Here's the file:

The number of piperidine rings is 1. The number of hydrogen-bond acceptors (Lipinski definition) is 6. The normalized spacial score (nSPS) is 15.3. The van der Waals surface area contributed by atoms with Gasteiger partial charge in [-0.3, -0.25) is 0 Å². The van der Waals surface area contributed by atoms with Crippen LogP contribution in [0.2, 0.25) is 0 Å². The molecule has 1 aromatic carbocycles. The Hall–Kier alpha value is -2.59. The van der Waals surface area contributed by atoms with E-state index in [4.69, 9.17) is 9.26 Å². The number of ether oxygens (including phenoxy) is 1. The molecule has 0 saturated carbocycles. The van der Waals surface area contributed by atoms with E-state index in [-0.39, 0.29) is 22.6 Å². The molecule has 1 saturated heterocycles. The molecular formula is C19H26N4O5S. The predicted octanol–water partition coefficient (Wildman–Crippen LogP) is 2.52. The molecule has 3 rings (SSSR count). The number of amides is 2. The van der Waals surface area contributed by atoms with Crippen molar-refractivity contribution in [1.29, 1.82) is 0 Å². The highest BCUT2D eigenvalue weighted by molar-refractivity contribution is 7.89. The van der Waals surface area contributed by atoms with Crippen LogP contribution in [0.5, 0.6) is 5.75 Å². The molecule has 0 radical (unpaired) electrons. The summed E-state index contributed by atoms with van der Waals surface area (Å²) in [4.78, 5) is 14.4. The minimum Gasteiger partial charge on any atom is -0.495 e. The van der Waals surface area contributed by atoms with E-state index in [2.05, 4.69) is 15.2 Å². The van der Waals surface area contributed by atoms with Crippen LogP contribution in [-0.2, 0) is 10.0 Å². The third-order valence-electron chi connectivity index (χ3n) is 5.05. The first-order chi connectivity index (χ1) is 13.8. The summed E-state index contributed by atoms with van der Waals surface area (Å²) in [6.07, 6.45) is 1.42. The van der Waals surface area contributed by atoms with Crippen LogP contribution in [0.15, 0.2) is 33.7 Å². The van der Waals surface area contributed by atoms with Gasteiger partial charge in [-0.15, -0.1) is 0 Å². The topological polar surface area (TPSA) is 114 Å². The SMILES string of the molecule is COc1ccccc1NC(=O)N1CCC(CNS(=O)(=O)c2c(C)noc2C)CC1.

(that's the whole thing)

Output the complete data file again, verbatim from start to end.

The number of piperidine rings is 1. The number of hydrogen-bond acceptors (Lipinski definition) is 6. The normalized spacial score (nSPS) is 15.3. The van der Waals surface area contributed by atoms with Gasteiger partial charge in [-0.3, -0.25) is 0 Å². The van der Waals surface area contributed by atoms with Crippen LogP contribution in [0.2, 0.25) is 0 Å². The molecule has 1 aromatic carbocycles. The Hall–Kier alpha value is -2.59. The van der Waals surface area contributed by atoms with E-state index in [4.69, 9.17) is 9.26 Å². The number of ether oxygens (including phenoxy) is 1. The molecule has 0 saturated carbocycles. The van der Waals surface area contributed by atoms with E-state index in [-0.39, 0.29) is 22.6 Å². The molecule has 1 saturated heterocycles. The molecular formula is C19H26N4O5S. The predicted octanol–water partition coefficient (Wildman–Crippen LogP) is 2.52. The molecule has 3 rings (SSSR count). The number of amides is 2. The van der Waals surface area contributed by atoms with Crippen molar-refractivity contribution in [1.29, 1.82) is 0 Å². The highest BCUT2D eigenvalue weighted by molar-refractivity contribution is 7.89. The van der Waals surface area contributed by atoms with Crippen LogP contribution in [0.5, 0.6) is 5.75 Å². The molecule has 0 radical (unpaired) electrons. The summed E-state index contributed by atoms with van der Waals surface area (Å²) in [4.78, 5) is 14.4. The minimum Gasteiger partial charge on any atom is -0.495 e. The van der Waals surface area contributed by atoms with E-state index in [2.05, 4.69) is 15.2 Å². The van der Waals surface area contributed by atoms with Crippen LogP contribution in [-0.2, 0) is 10.0 Å². The third-order valence-electron chi connectivity index (χ3n) is 5.05. The first-order chi connectivity index (χ1) is 13.8. The summed E-state index contributed by atoms with van der Waals surface area (Å²) in [6.07, 6.45) is 1.42. The van der Waals surface area contributed by atoms with Crippen LogP contribution in [0.15, 0.2) is 33.7 Å². The van der Waals surface area contributed by atoms with Gasteiger partial charge in [-0.15, -0.1) is 0 Å². The topological polar surface area (TPSA) is 114 Å². The SMILES string of the molecule is COc1ccccc1NC(=O)N1CCC(CNS(=O)(=O)c2c(C)noc2C)CC1.